The read operation is performed by applying a positive voltage level (e.g., 1V) to the drain region 4 and a predetermined voltage level (e.g., 4.5V) to the control gate electrode 8. The source region 3 and the substrate region 2 are grounded. As noted above, after the program operation, a programmed memory cell transistor has a higher threshold voltage and therefore functions as an off-cell during the read operation. A programmed cell operates as an off-cell because it prevents current flow from the drain region 4 to the source region 3 during the read operation.

In the NOR-type flash memory cell transistor, the erase operation is performed by generating a Fowler-Nordheim tunneling phenomenon (F-N tunneling) between a bulk region formed in the substrate 2 and the control gate electrode 8. F-N tunneling requires a high level of negative voltage (e.g., −10V) to be applied to the control gate electrode 8 and an adequate level of positive voltage (e.g., 5V) to be applied to the bulk region 2. The drain region 4 is set at high impedance to ensure an effective erase operation.

These erase operation conditions create a strong magnetic field between the control gate electrode 8 and the bulk region, causing F-N tunneling. The negative charges at the floating gate electrode 6 are thereby discharged to the source region 3. The F-N tunneling occurs when a magnetic field of between 6 to 7 MV/cm is applied to the conductive layer 6 between the insulating layers 7. In the aforementioned memory cell transistor, each gate insulating layer 7 is formed having a thickness of about 100 angstroms to facilitate the F-N tunneling. As a result of the erase operation, the level of threshold voltage at the memory cell transistor ranges between approximately 1V to 3V. The threshold voltage is therefore lower than following the program operation, when electric charges are accumulated at the floating gate electrode 6, and an erased memory cell transistor is called an “on-cell”.

In the conventional flash memory device, a plurality of cells are connected to a common bulk region to provide a high memory integration density. In this manner, all of the memory cells in the common bulk region can be simultaneously erased during the erase operation. Erase units, or sectors, are formed as divided regions of the flash memory. An erase region can, for instance, comprise a 64 Kbyte sector.

During the read operation, a memory cell having a threshold voltage level lowered during the erase operation functions as an on-cell because a current path is formed from a drain region to a source region. Unfortunately, an erase operation performed to lower the threshold voltage of the memory cell transistors may result in threshold voltages lower than 0V, beyond the erased voltage cell range of 1V to 3V. This over-erasing results from non-uniformity between threshold voltages of the various memory cell transistors. Memory cell transistors having threshold voltages less than 0V are called “over-erased cells.” Over-erased memory cells require a curing operation (or erase-repair operation) to increase the threshold voltages to within the erased voltage range of between about 1V to 3V.

The erase-repair operation can be performed by grounding the source region 3 of the over-erased memory cell transistors and the p-type substrate 2, and applying a positive voltage level (e.g., 2V to 5V) to the control gate electrode 8. Another positive voltage level (e.g., 6V to 9V) is applied to the drain region 4. As a result of the erase-repair operation, an amount of negative charge, less than that of the program operation, is accumulated at the floating gate electrode 6 to cause it to remain at the threshold voltage range of about 1V to 3V.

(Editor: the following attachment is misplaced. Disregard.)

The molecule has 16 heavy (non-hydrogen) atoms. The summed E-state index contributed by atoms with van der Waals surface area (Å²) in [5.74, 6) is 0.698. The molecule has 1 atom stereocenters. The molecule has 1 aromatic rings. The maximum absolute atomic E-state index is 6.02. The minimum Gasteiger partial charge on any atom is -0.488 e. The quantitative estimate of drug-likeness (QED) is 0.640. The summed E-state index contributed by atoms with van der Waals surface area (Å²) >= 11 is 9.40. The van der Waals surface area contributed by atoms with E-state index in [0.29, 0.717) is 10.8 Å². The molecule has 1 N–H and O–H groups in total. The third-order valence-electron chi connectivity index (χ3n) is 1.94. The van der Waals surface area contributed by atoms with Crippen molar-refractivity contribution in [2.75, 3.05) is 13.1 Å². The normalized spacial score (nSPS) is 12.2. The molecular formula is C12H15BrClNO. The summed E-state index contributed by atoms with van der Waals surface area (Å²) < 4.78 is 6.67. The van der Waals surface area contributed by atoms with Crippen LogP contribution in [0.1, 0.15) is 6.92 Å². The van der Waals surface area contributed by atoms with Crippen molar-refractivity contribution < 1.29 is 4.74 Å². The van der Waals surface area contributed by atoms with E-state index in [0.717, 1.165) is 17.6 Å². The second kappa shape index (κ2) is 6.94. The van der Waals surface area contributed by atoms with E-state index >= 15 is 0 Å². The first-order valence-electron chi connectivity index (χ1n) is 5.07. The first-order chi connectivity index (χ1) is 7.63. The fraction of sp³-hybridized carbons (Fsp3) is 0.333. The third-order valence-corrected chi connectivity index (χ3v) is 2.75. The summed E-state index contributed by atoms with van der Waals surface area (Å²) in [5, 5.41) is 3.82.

In order to apply appropriate voltages to the memory cell transistors to perform the programming, reading, and erasing operations, each sector of the conventional NOR-type semiconductor device has a structure similar to that shown in FIG. 1. Referring now to FIG. 1, each sector has a cell array block 101 including a plurality of memory cell transistors M1-Mnm that form a memory cell array. The cell array block 101 includes a plurality of word lines WL0 to WLn-1 . Each of the word lines WLi is commonly connected to n number of cell gates. In addition, a plurality of bit lines BL0 to BLm-1 are formed therein, wherein each of the bit lines BLi is commonly connected to m cell drains.

A column decoder block 102 is connected to the cell array block 101 to perform a decoding operation. The m number of bit lines are connected to each of the common data lines DLi through a corresponding column decoder. The common data lines include I number of lines DL0 to DLI-1. The common data lines are respectively connected to corresponding write drivers 200, 201 and sense amplifiers 300, 310. All of the source terminals of the memory cell transistors in the cell array block 101 are connected to a common source line SL, driven by the source line driver 500. All of the memory cell transistors are further connected to a common bulk line Bulk at its bulk terminals. The common bulk line Bulk is driven by the bulk driver 400. The transistors T1, T2, T3 in the column decoder block 102 are formed in a separate bulk, which is grounded to 0V.

Referring to FIG. 2, the bulk region 10 of the cell array block 101 and the bulk region 11 of the column decoder block 102 are separately and independently formed in a common substrate 1, so that a high voltage does not affect the data lines during an erasing operation. For example, when a high voltage (e.g., 5V) is applied to the bulk terminal (Bulk) of the cell array block 101 while an erasing operation is performed using a channel erase scheme, the high voltage is prevented from being applied to the data line DL. More specifically, the pass signal YPASSi (e.g., 0V) is applied to the gates of the transistors in the column decoder block 102 so that the data line DL will not be influenced by the high voltage.